John Conyers, Congressman And Founder Of Congressional Black Caucus, Dies At 90
John Conyers, who represented a Congressional District that included most of the City of Detroit for fifty-three years, has died at the age of 90:
John Conyers Jr., who became the longest-serving African American in Congress, co-founded the Congressional Black Caucus and helped create a national holiday in the name of the Rev. Martin Luther King Jr. but whose career rapidly crumbled at 88 when he resigned amid sexual harassment allegations, died Oct. 27 at his home in Detroit. He was 90.
His spokeswoman Holly Baird confirmed the death. Additional details were not immediately available.
A liberal Democrat from what is now Detroit’s 13th Congressional District, Mr. Conyers was first elected in 1964, becoming one of five African Americans in the House. His overwhelmingly Democratic constituents reelected him 26 times over a period spanning 10 presidents, from Lyndon B. Johnson to Donald Trump.
As the longest-serving member at the time of his resignation, Mr. Conyers earned the title “dean of the House of Representatives,” and this job security allowed him to promote liberal, sometimes controversial causes that won him a national following.
He co-sponsored the Voting Rights Act of 1965, which prohibited discrimination at the ballot box. His fierce criticism of the Vietnam War led to clashes with Johnson and landed him on President Richard M. Nixon’s “enemies list” of political opponents.
After the terrorist attacks of Sept. 11, 2001, Mr. Conyers voted against the USA Patriot Act because he said it would roll back civil liberties. He later suggested that President George W. Bush should be impeached, saying he misled the country ahead of the 2003 U.S. invasion of Iraq.
Mr. Conyers had been an inspiration to African Americans from Detroit to the Deep South and had become, in effect, a member of Congress at large.
“In many districts around the country, black voters did not feel represented by their leaders, so they would reach out to African American congressmen like Conyers,” said Michael Fauntroy, who interned for Mr. Conyers in the early 1980s and is now an assistant professor of political science at Howard University.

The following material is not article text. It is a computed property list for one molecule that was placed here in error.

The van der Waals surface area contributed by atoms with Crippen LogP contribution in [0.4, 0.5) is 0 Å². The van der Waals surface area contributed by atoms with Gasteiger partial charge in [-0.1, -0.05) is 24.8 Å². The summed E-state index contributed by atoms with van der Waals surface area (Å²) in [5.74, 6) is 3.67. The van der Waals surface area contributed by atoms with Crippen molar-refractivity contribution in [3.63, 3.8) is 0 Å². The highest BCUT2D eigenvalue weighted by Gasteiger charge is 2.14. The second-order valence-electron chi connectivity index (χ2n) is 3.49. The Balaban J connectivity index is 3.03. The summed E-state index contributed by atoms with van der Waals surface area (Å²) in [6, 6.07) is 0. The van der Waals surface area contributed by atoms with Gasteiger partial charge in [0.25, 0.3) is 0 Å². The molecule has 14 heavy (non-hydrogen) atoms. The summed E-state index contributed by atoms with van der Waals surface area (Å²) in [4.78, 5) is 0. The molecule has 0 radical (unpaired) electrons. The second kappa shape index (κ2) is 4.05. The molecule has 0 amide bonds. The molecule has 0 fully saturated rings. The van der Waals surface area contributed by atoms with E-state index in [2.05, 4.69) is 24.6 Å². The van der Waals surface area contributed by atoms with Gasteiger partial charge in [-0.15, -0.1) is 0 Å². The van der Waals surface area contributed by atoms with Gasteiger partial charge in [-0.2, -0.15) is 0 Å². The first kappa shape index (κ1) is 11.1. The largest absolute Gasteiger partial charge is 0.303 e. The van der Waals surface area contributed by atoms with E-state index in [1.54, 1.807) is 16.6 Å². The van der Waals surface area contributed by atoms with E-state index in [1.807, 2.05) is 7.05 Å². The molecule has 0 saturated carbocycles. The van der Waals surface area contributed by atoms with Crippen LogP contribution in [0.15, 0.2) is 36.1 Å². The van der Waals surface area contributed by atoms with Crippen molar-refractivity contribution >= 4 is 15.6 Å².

Mr. Conyers, in turn, urged skeptical African Americans to get involved in politics. One of his early mottos was: “Register, vote, run for office. It’s power that counts.” To better harness that power and secure passage of legislation on poverty, racism, human rights, unfair tax policies and health care, Mr. Conyers and 12 other African American House members founded the Congressional Black Caucus in 1971.
Mr. Conyers strongly backed the Rev. Jesse Jackson’s 1984 campaign for the Democratic presidential nomination and was an early supporter of candidate Barack Obama, who was then a Democratic senator from Illinois. Yet Mr. Conyers also could be caustic about fellow Democrats to demonstrate that he was not blindly loyal to anyone.
All along, Mr. Conyers was a master of the politics of symbolism. He hired civil rights activist Rosa Parks, who worked in his Detroit office for 20 years. He introduced numerous bills calling for reparations for the descendants of slaves, an issue that resonated among black people but did not gain traction in Congress. More successful was his 15-year struggle to recognize King, the civil rights defender.
Four days after King was assassinated on April 4, 1968, and with the support of his widow, Coretta Scott King, Mr. Conyers proposed the first of many bills calling for a federal holiday in his honor.